known of her arrival. But when she arrived, he did not meet her. She was told that he had not yet gone out, but was busy with his secretary. She sent word to her husband that she had come, went to her own room, and occupied herself in sorting out her things, expecting he would come to her. But an hour passed; he did not come. She went into the diningroom on the pretext of giving some directions, and spoke loudly on purpose, expecting him to come out there; but he did not come, though she heard him go to the door of his study as he parted from the chief secretary. She knew he usually went out quickly to his office, and she wanted to see him before that, so that their attitude to one another might be defined.
She walked across the drawing-room and went resolutely to him. When she went into his study he was in official uniform, obviously ready to go out, sitting at a little table on which he rested his elbows, looking dejectedly before him. She saw him before he saw her, and she saw that he was thinking of her.
On seeing her, he would have risen, but changed his mind, then his face flushed hotly—a thing Anna had never seen before, and he got up quickly and went to meet her, looking not at her eyes, but above them at her forehead and hair. He went up to her, took her by the hand, and asked her to sit down.
‘I am very glad you have come,’ he said, sitting down beside her, and obviously wishing to say something, he stuttered. Several times he tried to begin to speak, but stopped. In spite of the fact that, preparing herself for meeting him, she had schooled herself to despise and reproach him, she did not know what to say to him, and she felt sorry for him. And so the silence lasted for some time. ‘Is Seryozha quite well?’ he said, and not waiting for an answer, he added: ‘I shan’t be dining at home to-day, and I have got to go out directly.’
‘I had thought of going to Moscow,’ she said.
‘No, you did quite, quite right to come,’ he said, and was silent again.
Seeing that he was powerless to begin the conversation, she began herself.
‘Alexey Alexandrovitch,’ she said, looking at him and not dropping her eyes under his persistent gaze at her hair, ‘I’m a guilty woman, I’m a bad woman, but I am the same as I was, as I told you then, and I have come to tell you that I can change
nothing.’ ‘I have asked you no question about that,’ he said, all at once, resolutely and with hatred looking her straight in the face; ‘that was as I had supposed.’ Under the influence of anger he apparently regained complete possession of all his faculties. ‘But as I told you then, and have written to you,’ he said in a thin, shrill voice, ‘I repeat now, that I am not bound to know this. I ignore it. Not all wives are so kind as you, to be in such a hurry to communicate such agreeable news to their husbands.’ He laid special emphasis on the word ‘agreeable.’ ‘I shall ignore it so long as the world knows nothing of it, so long as my name is not disgraced. And so I simply inform you that our relations must be just as they have always been, and that only in the event of your compromising me I shall be obliged to take steps to secure my honour.’
‘But our relations cannot be the same as always,’ Anna began in a timid voice, looking at him with dismay.
When she saw once more those composed gestures, heard that shrill, childish, and sarcastic voice, her aversion for him extinguished her pity for him, and she felt only afraid, but at all costs she wanted to make clear her position.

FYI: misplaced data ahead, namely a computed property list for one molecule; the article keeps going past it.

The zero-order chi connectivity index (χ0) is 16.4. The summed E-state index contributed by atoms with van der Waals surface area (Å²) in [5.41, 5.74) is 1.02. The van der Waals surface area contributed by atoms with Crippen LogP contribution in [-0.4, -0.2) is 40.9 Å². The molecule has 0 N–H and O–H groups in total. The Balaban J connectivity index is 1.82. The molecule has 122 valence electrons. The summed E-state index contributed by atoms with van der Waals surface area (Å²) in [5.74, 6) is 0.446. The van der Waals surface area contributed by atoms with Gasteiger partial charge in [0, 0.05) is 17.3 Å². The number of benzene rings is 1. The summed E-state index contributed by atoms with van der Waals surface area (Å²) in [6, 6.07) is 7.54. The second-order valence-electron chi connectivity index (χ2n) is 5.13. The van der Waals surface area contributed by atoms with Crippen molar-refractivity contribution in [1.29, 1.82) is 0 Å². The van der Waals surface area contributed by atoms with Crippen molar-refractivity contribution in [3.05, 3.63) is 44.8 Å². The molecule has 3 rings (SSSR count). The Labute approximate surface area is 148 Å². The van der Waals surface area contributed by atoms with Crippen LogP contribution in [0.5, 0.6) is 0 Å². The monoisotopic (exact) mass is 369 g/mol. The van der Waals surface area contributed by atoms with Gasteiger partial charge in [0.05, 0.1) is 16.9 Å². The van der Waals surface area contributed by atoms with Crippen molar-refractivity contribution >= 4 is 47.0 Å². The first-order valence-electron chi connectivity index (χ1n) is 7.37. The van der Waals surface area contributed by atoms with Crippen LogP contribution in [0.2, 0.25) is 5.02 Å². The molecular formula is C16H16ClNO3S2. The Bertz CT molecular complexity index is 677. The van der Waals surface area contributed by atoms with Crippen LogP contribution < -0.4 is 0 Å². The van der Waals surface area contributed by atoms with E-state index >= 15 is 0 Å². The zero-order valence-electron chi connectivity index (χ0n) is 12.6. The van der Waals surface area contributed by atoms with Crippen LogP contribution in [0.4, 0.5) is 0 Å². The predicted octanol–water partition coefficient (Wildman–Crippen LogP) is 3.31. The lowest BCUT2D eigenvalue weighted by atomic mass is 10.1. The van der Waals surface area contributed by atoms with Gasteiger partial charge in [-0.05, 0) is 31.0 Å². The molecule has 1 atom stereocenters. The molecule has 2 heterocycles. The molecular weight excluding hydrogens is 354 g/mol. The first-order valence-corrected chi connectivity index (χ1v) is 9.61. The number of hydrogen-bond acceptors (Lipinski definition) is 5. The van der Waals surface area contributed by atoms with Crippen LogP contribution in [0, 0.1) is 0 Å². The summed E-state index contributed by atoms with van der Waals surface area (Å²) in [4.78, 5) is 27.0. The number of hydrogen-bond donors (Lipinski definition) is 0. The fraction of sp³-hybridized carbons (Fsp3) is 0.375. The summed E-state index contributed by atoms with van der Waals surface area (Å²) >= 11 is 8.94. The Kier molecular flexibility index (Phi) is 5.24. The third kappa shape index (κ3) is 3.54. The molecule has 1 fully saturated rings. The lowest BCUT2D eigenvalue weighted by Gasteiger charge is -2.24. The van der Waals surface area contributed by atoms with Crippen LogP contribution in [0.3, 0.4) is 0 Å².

‘I cannot be your wife while I…’ she began.
He laughed a cold and malignant laugh.
‘The manner of life you have chosen is reflected, I suppose, in your ideas. I have too much respect or contempt, or both … I respect your past and despise your present … that I was far from the interpretation you put on my words.’
One of the commonest and most generally accepted delusions is that every man can be qualified in some particular way -- said to be kind, wicked, stupid, energetic, apathetic, and so on. People are not like that. We may say of a man that he is more often kind than cruel, more often wise than stupid, more often energetic than apathetic or vice versa; but it could never be true to say of one man that he is kind or wise, and of another that he is wicked or stupid. Yet we are always classifying mankind in this way. And it is wrong. Human beings are like rivers; the water is one and the same in all of them but every river is narrow in some places, flows swifter in others; here it is broad, there still, or clear, or cold, or muddy or warm. It is the same with men. Every man bears within him the germs of every human quality, and now manifests one, now another, and frequently is quite unlike himself, while still remaining the same man.
Though men in their hundreds of thousands had tried their hardest to disfigure that little corner of the earth where they had crowded themselves together, paving the ground with stones so that nothing could grow, weeding out every blade of vegetation, filling the air with the fumes of coal and gas, cutting down trees and driving away every beast and every bird -- spring, however, was still spring, even in the town. The sun shone warm, the grass, wherever it had not been scraped away, revived and showed green not only on the narrow strips of lawn on the boulevards but between the paving-stones as well, and the birches, the poplars and the wild cherry-trees were unfolding their sticky, fragrant leaves, and the swelling buds were bursting on the lime trees; the jackdaws, the sparrows and the pigeons were cheerfully getting their nests ready for the spring, and the flies, warmed by the sunshine, buzzed gaily along the walls. All were happy -- plants, birds, insects and children. But grown-up people -- adult men and women -- never left off cheating and tormenting themselves and one another. It was not this spring morning which they considered sacred and important, not the beauty of God's world, given to all creatures to enjoy -- a beauty which inclines the heart to peace, to harmony and to love. No, what they considered sacred and important were their own devices for wielding power over each other.